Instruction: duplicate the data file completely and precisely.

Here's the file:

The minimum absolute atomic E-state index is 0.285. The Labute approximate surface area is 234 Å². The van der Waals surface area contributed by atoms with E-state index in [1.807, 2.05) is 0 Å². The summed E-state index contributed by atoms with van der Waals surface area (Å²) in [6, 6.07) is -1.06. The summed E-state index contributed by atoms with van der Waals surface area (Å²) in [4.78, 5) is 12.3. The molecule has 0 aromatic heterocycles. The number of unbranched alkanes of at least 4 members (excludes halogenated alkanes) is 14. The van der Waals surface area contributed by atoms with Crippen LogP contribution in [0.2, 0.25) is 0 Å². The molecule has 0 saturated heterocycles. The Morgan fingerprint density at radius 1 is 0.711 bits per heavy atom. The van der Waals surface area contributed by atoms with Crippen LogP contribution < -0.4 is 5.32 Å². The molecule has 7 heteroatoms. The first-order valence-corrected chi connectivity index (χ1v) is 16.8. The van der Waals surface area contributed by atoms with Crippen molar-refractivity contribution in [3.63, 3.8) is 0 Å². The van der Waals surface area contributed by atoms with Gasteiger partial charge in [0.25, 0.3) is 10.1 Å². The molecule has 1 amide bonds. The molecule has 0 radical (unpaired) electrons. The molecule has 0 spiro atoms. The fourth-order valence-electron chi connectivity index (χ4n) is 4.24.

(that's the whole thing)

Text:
The minimum absolute atomic E-state index is 0.285. The Labute approximate surface area is 234 Å². The van der Waals surface area contributed by atoms with E-state index in [1.807, 2.05) is 0 Å². The summed E-state index contributed by atoms with van der Waals surface area (Å²) in [6, 6.07) is -1.06. The summed E-state index contributed by atoms with van der Waals surface area (Å²) in [4.78, 5) is 12.3. The molecule has 0 aromatic heterocycles. The number of unbranched alkanes of at least 4 members (excludes halogenated alkanes) is 14. The van der Waals surface area contributed by atoms with Crippen LogP contribution in [0.2, 0.25) is 0 Å². The molecule has 0 saturated heterocycles. The Morgan fingerprint density at radius 1 is 0.711 bits per heavy atom. The van der Waals surface area contributed by atoms with Crippen LogP contribution < -0.4 is 5.32 Å². The molecule has 7 heteroatoms. The first-order valence-corrected chi connectivity index (χ1v) is 16.8. The van der Waals surface area contributed by atoms with Crippen molar-refractivity contribution in [3.63, 3.8) is 0 Å². The van der Waals surface area contributed by atoms with Gasteiger partial charge in [0.25, 0.3) is 10.1 Å². The molecule has 1 amide bonds. The molecule has 0 radical (unpaired) electrons. The molecule has 0 spiro atoms. The fourth-order valence-electron chi connectivity index (χ4n) is 4.24.